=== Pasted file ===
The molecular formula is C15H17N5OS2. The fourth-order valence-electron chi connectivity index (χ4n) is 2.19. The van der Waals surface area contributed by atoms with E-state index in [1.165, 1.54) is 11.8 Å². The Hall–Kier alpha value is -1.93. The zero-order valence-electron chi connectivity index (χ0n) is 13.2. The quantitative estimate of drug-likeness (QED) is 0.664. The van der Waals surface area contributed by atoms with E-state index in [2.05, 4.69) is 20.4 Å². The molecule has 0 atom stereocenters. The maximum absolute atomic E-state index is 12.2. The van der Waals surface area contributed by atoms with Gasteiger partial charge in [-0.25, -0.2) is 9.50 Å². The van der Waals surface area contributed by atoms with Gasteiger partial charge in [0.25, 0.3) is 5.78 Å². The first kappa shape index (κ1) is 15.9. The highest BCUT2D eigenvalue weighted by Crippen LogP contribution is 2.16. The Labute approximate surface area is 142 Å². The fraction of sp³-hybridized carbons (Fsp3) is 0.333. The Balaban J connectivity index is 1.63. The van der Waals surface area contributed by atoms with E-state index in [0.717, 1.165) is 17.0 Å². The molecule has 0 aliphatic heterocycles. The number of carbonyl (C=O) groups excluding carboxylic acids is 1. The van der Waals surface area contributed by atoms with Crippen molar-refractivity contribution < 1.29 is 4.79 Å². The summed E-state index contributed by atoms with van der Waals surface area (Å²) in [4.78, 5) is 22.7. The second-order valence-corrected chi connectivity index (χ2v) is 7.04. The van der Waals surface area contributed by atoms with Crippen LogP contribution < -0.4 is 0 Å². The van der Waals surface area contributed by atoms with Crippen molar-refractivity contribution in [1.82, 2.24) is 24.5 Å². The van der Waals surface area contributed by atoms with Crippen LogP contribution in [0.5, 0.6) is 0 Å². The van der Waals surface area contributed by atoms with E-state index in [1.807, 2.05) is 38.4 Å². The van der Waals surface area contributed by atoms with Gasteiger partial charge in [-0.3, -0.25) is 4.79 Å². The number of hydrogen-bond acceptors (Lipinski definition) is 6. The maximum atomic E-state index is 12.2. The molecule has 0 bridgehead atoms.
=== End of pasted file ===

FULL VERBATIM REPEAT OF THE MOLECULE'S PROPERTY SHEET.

The molecular formula is C15H17N5OS2. The fourth-order valence-electron chi connectivity index (χ4n) is 2.19. The van der Waals surface area contributed by atoms with E-state index in [1.165, 1.54) is 11.8 Å². The Hall–Kier alpha value is -1.93. The zero-order valence-electron chi connectivity index (χ0n) is 13.2. The quantitative estimate of drug-likeness (QED) is 0.664. The van der Waals surface area contributed by atoms with E-state index in [2.05, 4.69) is 20.4 Å². The molecule has 0 atom stereocenters. The maximum absolute atomic E-state index is 12.2. The van der Waals surface area contributed by atoms with Gasteiger partial charge in [-0.25, -0.2) is 9.50 Å². The van der Waals surface area contributed by atoms with Gasteiger partial charge in [0.25, 0.3) is 5.78 Å². The first kappa shape index (κ1) is 15.9. The highest BCUT2D eigenvalue weighted by Crippen LogP contribution is 2.16. The Labute approximate surface area is 142 Å². The fraction of sp³-hybridized carbons (Fsp3) is 0.333. The Balaban J connectivity index is 1.63. The van der Waals surface area contributed by atoms with E-state index in [0.717, 1.165) is 17.0 Å². The molecule has 0 aliphatic heterocycles. The number of carbonyl (C=O) groups excluding carboxylic acids is 1. The van der Waals surface area contributed by atoms with Crippen molar-refractivity contribution < 1.29 is 4.79 Å². The summed E-state index contributed by atoms with van der Waals surface area (Å²) in [4.78, 5) is 22.7. The second-order valence-corrected chi connectivity index (χ2v) is 7.04. The van der Waals surface area contributed by atoms with Crippen LogP contribution < -0.4 is 0 Å². The van der Waals surface area contributed by atoms with Crippen molar-refractivity contribution in [1.82, 2.24) is 24.5 Å². The van der Waals surface area contributed by atoms with Crippen LogP contribution in [0.5, 0.6) is 0 Å². The van der Waals surface area contributed by atoms with E-state index in [1.807, 2.05) is 38.4 Å². The van der Waals surface area contributed by atoms with Gasteiger partial charge in [-0.3, -0.25) is 4.79 Å². The number of hydrogen-bond acceptors (Lipinski definition) is 6. The maximum atomic E-state index is 12.2. The molecule has 0 bridgehead atoms.